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Building Confidence in Fearful Felines

Helping "Fraidy Cats" Overcome Their Fear

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Working with fearful cats can be a challenge because people often confuse their behavior with aggression. Does Sheba hiss at strangers? Dive under the bed when the doorbell rings? Attack other pets (or humans)? While a normal dose of caution keeps cats from becoming coyote kibble, extreme fear makes cats miserable and disrupts your happy home.

Fearful Cats Can Be Scared Sick

While a hiding cat may not bother you, constant anxiety increases stress that can make cats sick. For instance, stress can aggravate bladder inflammation (cystitis), which in turn prompts hit-or-miss bathroom behaviors. Even when the bladder doesn’t hurt, anxious cats use potty deposits or will increase scratching behavior as a way to calm themselves—sort of the way nervous humans bite their fingernails.

Fearful Cats Invite Aggression

Fearful cats also can be targeted by other cats. Felines that act like a victim may as well wear a “kick me” sign. The other cats obligingly turn the shrinking violet kitty into a punching bag. If a scared cat can’t get away from a perceived threat, she’ll use aggression to defend herself.

Brain Freeze?

Cats don’t behave “badly” on purpose. In fact, fear shuts down the brain so that the cat literally can’t think. When overwhelmed by a panic attack, cats either react by hiding, or they strike out with claws and teeth. In order to work successfully with fearful cats, the kitty must first be able to think.

Drug Therapy Isn’t A Cure

Behavior medications prescribed by the veterinarian can help calm the storm, but they are not a magic wand. They won’t turn your terrified tabby into a social butterfly. But drugs can get Sheba in the right frame of mind to learn, by helping to normalize brain chemistry gone haywire.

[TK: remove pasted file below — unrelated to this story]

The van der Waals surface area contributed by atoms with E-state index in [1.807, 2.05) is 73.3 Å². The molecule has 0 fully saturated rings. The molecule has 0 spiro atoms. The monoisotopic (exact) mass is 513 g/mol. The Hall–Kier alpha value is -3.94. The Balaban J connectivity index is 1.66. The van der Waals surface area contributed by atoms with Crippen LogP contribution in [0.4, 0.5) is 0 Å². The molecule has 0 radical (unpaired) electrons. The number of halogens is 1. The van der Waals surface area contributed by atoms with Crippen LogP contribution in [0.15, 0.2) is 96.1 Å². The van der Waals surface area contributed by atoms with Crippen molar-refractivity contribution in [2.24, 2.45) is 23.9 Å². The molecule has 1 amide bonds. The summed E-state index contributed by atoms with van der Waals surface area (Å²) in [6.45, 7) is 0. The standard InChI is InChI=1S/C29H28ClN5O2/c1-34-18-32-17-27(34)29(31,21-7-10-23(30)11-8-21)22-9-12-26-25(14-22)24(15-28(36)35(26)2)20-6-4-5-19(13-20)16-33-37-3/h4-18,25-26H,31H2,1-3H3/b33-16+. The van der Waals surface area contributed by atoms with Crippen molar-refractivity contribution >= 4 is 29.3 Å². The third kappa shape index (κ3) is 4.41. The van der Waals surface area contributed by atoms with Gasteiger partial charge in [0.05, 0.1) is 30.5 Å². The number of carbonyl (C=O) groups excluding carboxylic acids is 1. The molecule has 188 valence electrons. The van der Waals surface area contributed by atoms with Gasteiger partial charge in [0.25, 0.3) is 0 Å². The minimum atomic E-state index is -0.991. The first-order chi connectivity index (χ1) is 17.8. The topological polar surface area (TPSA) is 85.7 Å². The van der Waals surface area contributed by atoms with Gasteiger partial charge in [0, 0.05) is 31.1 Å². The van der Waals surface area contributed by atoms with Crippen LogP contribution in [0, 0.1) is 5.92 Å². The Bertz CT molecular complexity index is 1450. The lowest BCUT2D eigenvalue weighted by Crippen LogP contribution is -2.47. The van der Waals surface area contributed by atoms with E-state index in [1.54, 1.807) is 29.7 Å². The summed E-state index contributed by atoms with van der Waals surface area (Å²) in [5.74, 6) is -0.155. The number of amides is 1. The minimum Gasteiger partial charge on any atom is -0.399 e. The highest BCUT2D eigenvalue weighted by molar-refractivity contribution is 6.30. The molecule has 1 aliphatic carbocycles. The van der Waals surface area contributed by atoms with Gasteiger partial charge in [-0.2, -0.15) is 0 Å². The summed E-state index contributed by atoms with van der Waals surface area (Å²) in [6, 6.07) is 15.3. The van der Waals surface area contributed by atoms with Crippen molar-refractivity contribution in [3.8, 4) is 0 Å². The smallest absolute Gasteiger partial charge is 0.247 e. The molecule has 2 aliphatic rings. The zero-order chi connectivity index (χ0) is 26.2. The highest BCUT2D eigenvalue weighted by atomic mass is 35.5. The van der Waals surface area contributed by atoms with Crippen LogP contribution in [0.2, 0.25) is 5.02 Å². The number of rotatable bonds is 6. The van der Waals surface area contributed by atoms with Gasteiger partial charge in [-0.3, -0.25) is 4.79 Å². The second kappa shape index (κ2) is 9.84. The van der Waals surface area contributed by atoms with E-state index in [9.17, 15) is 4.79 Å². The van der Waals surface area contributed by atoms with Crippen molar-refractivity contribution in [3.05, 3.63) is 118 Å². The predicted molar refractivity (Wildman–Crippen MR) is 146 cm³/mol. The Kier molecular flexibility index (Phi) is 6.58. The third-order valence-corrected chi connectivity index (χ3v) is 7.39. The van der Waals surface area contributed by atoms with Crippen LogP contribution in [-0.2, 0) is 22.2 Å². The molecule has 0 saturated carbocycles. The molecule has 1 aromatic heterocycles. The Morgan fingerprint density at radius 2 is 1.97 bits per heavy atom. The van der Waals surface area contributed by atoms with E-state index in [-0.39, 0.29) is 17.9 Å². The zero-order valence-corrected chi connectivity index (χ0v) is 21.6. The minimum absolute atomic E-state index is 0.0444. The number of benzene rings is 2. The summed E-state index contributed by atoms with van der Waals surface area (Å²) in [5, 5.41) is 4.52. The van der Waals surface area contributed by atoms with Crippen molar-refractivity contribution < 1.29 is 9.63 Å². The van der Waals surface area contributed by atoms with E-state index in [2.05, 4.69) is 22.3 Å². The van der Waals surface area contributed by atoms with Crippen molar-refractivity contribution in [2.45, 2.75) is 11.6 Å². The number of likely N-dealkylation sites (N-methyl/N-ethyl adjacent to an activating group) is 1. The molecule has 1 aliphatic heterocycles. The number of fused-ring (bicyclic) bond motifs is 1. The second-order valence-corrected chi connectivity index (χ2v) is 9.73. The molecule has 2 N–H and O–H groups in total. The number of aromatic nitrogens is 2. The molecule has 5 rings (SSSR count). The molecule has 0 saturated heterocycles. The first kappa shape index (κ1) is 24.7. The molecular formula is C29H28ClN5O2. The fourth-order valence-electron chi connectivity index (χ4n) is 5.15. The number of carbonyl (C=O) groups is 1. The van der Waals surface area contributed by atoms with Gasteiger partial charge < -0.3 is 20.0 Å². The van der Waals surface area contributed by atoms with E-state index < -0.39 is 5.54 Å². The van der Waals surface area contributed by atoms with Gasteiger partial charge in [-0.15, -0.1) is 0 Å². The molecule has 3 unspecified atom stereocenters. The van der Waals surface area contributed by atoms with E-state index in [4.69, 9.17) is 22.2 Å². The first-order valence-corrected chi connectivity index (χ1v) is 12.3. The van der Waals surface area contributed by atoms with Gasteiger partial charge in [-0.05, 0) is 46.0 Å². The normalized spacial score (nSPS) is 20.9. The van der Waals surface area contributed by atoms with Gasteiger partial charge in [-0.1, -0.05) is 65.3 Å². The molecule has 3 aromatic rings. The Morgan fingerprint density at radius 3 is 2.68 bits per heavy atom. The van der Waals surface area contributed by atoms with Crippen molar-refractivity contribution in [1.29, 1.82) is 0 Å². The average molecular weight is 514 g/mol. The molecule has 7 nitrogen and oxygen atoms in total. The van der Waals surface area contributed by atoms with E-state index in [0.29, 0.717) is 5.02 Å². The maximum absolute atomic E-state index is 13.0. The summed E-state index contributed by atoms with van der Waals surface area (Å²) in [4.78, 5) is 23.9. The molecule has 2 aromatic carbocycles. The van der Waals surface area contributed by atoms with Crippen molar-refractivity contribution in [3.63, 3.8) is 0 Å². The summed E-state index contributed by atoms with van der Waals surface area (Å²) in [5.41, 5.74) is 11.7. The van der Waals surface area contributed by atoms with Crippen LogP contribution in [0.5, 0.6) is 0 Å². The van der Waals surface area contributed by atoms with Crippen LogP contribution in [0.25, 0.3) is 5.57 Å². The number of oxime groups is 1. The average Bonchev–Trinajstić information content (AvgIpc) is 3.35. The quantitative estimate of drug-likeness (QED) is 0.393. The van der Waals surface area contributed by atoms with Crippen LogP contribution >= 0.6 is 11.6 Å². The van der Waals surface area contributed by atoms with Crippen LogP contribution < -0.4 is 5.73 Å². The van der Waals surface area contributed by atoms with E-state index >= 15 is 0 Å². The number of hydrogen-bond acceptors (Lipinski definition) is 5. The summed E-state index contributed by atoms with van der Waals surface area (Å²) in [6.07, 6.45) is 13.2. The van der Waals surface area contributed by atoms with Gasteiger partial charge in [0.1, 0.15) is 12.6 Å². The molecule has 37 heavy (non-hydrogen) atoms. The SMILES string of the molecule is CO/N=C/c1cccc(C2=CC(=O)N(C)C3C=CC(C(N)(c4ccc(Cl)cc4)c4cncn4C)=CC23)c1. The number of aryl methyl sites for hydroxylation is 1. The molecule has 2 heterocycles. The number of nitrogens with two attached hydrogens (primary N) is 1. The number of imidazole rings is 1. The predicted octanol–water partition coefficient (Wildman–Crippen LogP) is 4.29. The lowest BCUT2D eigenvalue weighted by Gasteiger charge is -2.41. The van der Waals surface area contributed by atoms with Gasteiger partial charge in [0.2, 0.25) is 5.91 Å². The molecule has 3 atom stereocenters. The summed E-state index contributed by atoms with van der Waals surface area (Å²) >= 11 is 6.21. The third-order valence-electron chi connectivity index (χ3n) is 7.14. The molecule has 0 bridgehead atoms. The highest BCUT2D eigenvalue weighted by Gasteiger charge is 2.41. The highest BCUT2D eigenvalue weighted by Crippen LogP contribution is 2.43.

Not every behavior drug works for each situation. A veterinarian must match the drug to the specific diagnosis and individual cat. Drugs also can have side effects. Be sure to discuss all the pros and cons with your veterinarian so you know what to expect and can make an informed decision about your cat’s health.

Have you tried to medicate your cat? How did she react? Pilling cats, especially fearful felines, can make their anxiety worse and leave you a bloody mess. Most drugs can be compounded into tasty treats, or turned into salves you can smear on the cat’s ear to be absorbed through the skin. Some medications may take several days or weeks before you’ll notice any improvement, so be patient.

Common Behavior Drugs And What To Expect

Medications are complicated, but owners don’t have to worry about getting it right since only the veterinarian can prescribe behavior drugs. Since you live with your cat and are at the front lines observing poor behavior—and any improvement—it’s helpful to know what to expect. The drugs sound familiar because most are human medicines used “off label” in pets and haven’t been officially approved for veterinary use.

  • The most popular class of veterinary behavior drugs is the benzodiazepines. These drugs produce a rapid calming and sedative effect. Examples include Valium and Xanax. They’re helpful with social anxiety situations such as cat-to-cat aggression. They work pretty quickly, but can cause some initial lethargy.
  • Antidepressants like Elavil and Sinequan affect the way specialized hormones and chemicals work in the brain. They also have antihistamine properties so they can calm inflammation—that can be helpful with anxiety-provoked cystitis mentioned above. Potential side effects include weight gain, sedation, and upset digestion.
  • If your upset cat has been baptizing the house with urine, Clomacalm works particularly well to control anxiety-prompted urine spraying. Clomacalm, a veterinary drug approved for canine separation anxiety, can also help cats with this problem.
  • Zoloft, Paxyl and Prozac help manage general anxiety, depression, and aggression. They have fewer potential side effects for aging pets and may be safer for cats with liver or kidney disease. BuSpar may be used to ease the fear of social interactions (meeting other cats or people), as well as panic attacks. 

Drug therapy generally isn’t used forever. You can ask your general practice veterinarian for a recommendation about behavior drugs, or work with a veterinary behaviorist. Drugs work best when paired with behavior modification, counter conditioning and desensitization techniques that teach the cat better ways to deal with her fears. There are several simple step-by-step techniques you can use at home to help fearful cats.  to be discussed in a future article.

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